Four Arab states sought on Monday to pile pressure on Qatar over charges it backs terrorism, saying the publication of a previously secret accord between Riyadh and Doha showed Qatar broke a promise not to meddle in the affairs of Gulf countries.
The text of the 2013 agreement, whose existence was known but whose contents have never before been made public, was first published by CNN on Monday and later released on social media by Saudi officials.
In a joint statement, Saudi Arabia, Bahrain, the United Arab Emirates and Egypt said the publication of the accord, meant to settle a previous dispute between Qatar and its Gulf neighbours, “confirms beyond any doubt Qatar’s failure to meet its commitments and its full violation of its pledges.”
In a new round of tension with Qatar, the four states slapped sanctions on Doha on 5 June, accusing it of supporting terrorism, cosying up to Iran, backing the Muslim Brotherhood – the world’s oldest Islamist organisation, and interference in their affairs.
The four say Qatar pledged to desist from interfering in its neighbours’ politics in the 2013 agreement.
Qatar has rejected the charges and said the four countries are trying to impose their own views on its foreign policies.
The document surfaced as US Secretary of State Rex Tillerson arrived in the region to help Washington’s allies hammer out a way out of the crisis that has divided the region.
Qatar officials did not immediately respond to a request for comment, but in a statement to CNN, Qatar accused Saudi Arabia and the UAE of breaking the spirit of the Riyadh agreement and indulging in an “unprovoked attack on Qatar’s sovereignty.”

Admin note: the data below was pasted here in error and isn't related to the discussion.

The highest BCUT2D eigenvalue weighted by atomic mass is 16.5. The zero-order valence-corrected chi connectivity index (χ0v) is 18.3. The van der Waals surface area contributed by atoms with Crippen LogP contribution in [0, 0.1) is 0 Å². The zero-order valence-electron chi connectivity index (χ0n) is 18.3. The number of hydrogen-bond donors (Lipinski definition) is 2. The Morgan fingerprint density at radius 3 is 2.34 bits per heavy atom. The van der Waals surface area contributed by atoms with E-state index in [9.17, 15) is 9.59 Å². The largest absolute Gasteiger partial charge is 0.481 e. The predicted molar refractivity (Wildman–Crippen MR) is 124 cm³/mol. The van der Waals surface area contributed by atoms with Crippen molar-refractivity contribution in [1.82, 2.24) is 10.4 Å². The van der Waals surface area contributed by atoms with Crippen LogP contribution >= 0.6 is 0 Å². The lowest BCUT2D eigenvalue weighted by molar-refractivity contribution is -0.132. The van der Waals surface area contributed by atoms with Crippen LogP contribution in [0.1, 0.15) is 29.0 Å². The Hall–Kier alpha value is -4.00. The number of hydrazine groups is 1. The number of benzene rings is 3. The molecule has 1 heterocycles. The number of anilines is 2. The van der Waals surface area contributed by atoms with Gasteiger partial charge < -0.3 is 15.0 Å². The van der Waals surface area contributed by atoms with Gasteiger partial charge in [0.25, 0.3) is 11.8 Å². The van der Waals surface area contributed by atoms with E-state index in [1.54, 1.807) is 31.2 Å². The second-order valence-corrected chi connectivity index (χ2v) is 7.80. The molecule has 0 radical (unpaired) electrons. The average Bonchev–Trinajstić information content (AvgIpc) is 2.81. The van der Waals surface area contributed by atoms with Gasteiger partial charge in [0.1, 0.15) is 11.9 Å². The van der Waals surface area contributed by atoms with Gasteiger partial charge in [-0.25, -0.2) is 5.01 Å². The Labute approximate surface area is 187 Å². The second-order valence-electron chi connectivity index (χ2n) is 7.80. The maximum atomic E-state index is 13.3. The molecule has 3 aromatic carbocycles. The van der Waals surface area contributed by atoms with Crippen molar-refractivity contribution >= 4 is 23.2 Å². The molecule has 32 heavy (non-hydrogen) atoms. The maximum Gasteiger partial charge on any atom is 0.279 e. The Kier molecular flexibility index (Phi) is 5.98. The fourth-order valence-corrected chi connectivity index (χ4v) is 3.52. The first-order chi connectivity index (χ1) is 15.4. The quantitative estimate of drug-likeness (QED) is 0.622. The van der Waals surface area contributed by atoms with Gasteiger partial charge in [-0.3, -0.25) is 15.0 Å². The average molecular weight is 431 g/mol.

In response to CNN questions, a Qatari spokesman said in a statement that it was Saudi Arabia and the UAE who “have broken the spirit of the agreement.”
“A full reading of that text will show that the intent of the 2013/14 agreements was to ensure that sovereign GCC nations be able cooperate within a clear framework,” said Sheikh Saif Bin Ahmed Al-Thani, director of Qatar’s government communication office.
The 2013 agreement, reached at a meeting in Riyadh hosted by the then Saudi King Abdullah bin Abdulaziz, was signed by the Emir of Qatar Sheikh Tamim bin Hamad al-Thani and Kuwaiti Emir Sheikh Sabah al-Ahmad al-Jaber al-Sabah, while an implementation mechanism was signed by the six GCC foreign ministers.
In the document, the parties agreed to refrain from supporting any “political currents that pose a threat to any member country of the (Gulf Cooperation) Council”, and provides for Muslim Brotherhood leaders who are non-GCC citizens to leave the area.
Kuwaiti mediation efforts hit a snag last week when the four Arab states said they were disappointed with Qatar’s response to a list of 13 demands they had presented.
Qatar said the demands, which included ending support for militant groups, the closure of the Al Jazeera satellite channel, shutting down a Turkish military base in Qatar and downgrading ties with Iran, were an infringement of its sovereignty.